In 1929, the Christensen family—brothers Paul and Elmer and their sister Johanna—purchased the property, a mutual dream-come-true for siblings who had long wanted to own a Montana dude ranch. They kept the brand, and named their guest ranch after it.

Eighty-five years later, the 63 Ranch is still owned and operated by the Christensen family, making it one of the oldest family-owned and operated dude ranches in Montana. A testament to family history and heritage, the ranch still utilizes many of the originally constructed log buildings. In 1982, the 63 Ranch was the first ranch in Montana to be designated a National Historic Site by the National Register of Historic Places. 

The 63 Ranch is also a working cattle ranch, and guests have the opportunity to gather cattle (and hone their roping skills, if they’re handy). For trail riders, there are over 100 miles of trails to explore and enjoy.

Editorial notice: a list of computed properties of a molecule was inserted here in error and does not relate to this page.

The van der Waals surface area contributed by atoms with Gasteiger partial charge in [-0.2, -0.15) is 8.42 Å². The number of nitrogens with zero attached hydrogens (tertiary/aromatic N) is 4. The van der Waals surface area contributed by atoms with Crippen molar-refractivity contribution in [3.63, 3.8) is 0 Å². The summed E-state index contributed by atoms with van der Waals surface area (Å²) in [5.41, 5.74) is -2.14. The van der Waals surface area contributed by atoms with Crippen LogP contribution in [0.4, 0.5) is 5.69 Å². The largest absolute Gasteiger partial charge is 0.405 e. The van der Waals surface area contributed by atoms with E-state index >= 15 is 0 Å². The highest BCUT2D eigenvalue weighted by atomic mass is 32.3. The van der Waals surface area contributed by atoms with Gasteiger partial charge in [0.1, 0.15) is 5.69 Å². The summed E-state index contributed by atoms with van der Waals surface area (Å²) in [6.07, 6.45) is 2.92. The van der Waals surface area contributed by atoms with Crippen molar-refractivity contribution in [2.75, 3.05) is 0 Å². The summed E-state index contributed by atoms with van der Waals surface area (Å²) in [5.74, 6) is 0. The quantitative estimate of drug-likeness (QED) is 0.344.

Other ranch activities include fishing for trout in Mission Creek (3 1/2 miles of which run through the ranch), square dancing, perusing through the library stocked with Western classics, hiking the surrounding mountain ranges, and roasting s’mores under the stars.

Lone Mountain Ranch, 100+ years

Big Sky, Mont.


Seasons: summer, winter 

Originally homesteaded in 1915 by Clarence Lytle, the ranch that would eventually become Lone Mountain was first a cattle, horse, and hay operation. 

In 1926, Lytle sold the ranch to J. Fred Butler, a Chicago paper mill tycoon. Butler was enamored with the natural beauty of the ranch and wanted to use it as a vacation spot for his family. He spared no expense improving the grounds, buying 11 sections adjacent to the homestead and building cabins for his daughter and son-in-law, Florence and Don Killbourne. Named after the Butler and Killbourne families, the property was then called the B-K Ranch.